The clarity of a diamond refers to the purity, or cleanliness of the gem. This is determined by the number of
inclusions a diamond might have by a professional gemologist who will inspect the diamond with a 10x magnification loupe
to make their assessment. The fewer inclusions, the better its clarity grade will be.
In this guide, we’ll be exploring everything you need to know about the different clarity grades and what you
should be looking for.
How are Clarity Grades Determined?
A diamond’s clarity grade will be determined by its absence of flaws and blemishes.
Typically, a qualified gemologist will use a 10x magnification loupe, although sometimes a higher power may be used
if the inclusions are extremely difficult to see and determine the number, size, relief and position of any inclusions
within the diamond. Once fully examined, the diamond will then be given a clarity grade on the chart mentioned above.
Since natural diamonds are formed in the earth’s mantle layer, using extreme pressure and heat up to approximately
1204 degrees Celsius, a diamond is rarely extracted in perfect condition. More often than not, they will feature
varying amounts of inclusions and blemishes after being in the earth for billions of years.
The less amount of inclusions there are, the more valuable the diamonds become, hence the need for a clarity chart
to determine the correct grade.
Choosing the Perfect Clarity Grade
Choosing the perfect clarity grade will depend on several factors. Firstly, how much you want to spend should be taken
into consideration before deciding what clarity you want. If you have a lower budget, then a flawless diamond won’t be
possible, but a VS2, for example, which are still clean to the naked eye, will be a more suitable option.
The shape and style of the ring can also make a difference when it comes to choosing clarity. For example, with a Round,
Princess or Oval shape you’ll be able to get away with a lower clarity grade as these shapes can hide inclusions better.
If you’re looking to get either an Emerald or Asscher-shaped diamond, since these tend to have a large surface face,
a higher clarity grade will be needed.
Here are the details for each grade and what you can expect from them:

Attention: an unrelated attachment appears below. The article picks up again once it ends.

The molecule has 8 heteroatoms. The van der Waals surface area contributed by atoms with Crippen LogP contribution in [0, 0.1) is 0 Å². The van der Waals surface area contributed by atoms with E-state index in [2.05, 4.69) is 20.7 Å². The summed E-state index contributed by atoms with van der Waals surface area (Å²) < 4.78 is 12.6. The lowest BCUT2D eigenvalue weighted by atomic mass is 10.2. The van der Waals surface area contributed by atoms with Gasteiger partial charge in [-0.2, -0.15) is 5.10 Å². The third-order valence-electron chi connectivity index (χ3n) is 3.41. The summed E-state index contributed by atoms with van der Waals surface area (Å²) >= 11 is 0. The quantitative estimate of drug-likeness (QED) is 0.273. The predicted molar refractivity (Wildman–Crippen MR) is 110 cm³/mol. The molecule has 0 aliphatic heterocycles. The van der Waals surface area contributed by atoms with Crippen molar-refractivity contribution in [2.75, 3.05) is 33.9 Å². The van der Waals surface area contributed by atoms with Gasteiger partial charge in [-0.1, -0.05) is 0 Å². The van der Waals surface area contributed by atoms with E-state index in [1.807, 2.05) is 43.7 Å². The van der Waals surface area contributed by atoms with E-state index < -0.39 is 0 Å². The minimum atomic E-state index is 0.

A flawless or internally flawless diamond will have no inclusions or blemishes visible even under a 10x magnification. If you’re able to see a tiny speck on flawless diamonds, you can be confident that it’s only dust and not an actual flaw.
(Very Very Slightly Included 1st Degree)
If a small speck on a flawless diamond turned out to be a tiny inclusion, then it would be classed as a VVS1. At This grade, inclusions are extremely difficult for a skilled gemologist to see with a strong magnification but are still there. To the naked eye, you won’t be able to see anything at all, and it’ll be a beautiful sparkling diamond.
(Very Very Slightly Included 2nd Degree)
A VVS2 grading typically features the same tiny pinpoint inclusion as a VVS1 but, instead of just one, there may be a few of them in separate spots. Collectively, these inclusions will equal a VVS2 grade where still only a powerful magnifying tool will be able to identify.
(Very Slightly Included 1st Degree)
A VS1 graded diamond will have minor inclusions that will be fairly easy for a professional grader to see under a 10x magnification. These inclusions are still very small and shouldn’t be visible to the naked eye.
(Very Slightly Included 2nd Degree)
Similar to VVS2, a VS2 clarity graded diamond will have several small inclusions that are easy to pick up by a trained gemologist. At this grade, the inclusions may also start to become visible to the naked eye depending on the cut of the stone and if the inclusions are black and more in the centre.
(Slightly Included 1st Degree)
Diamonds that have been given an SI1 grade will have inclusions that are easily noticeable under magnification. There will often be several inclusions and blemishes grouped together in different spots.
(Slightly Included 2nd Degree)
An SI2 clarity diamond inclusion will be visible to the naked eye with cuts such as an Emerald or Asscher. For other cuts, such as a Brilliant Round, it may be less obvious but still visible in certain angles or light. SI2 clarity diamonds tend to have many small inclusions in different points of the diamond.
(Included 1st Degree)
Diamonds with an I1 clarity grading have inclusions that are obviously visible both under magnification and to the naked eye. These inclusions will be larger than inclusions of other grades and spread more widely. You’ll also likely find that diamonds of an I1 clarity won’t be produced into Emerald or Asscher cut diamonds as the inclusions will drastically affect the transparency and brilliance of the stone.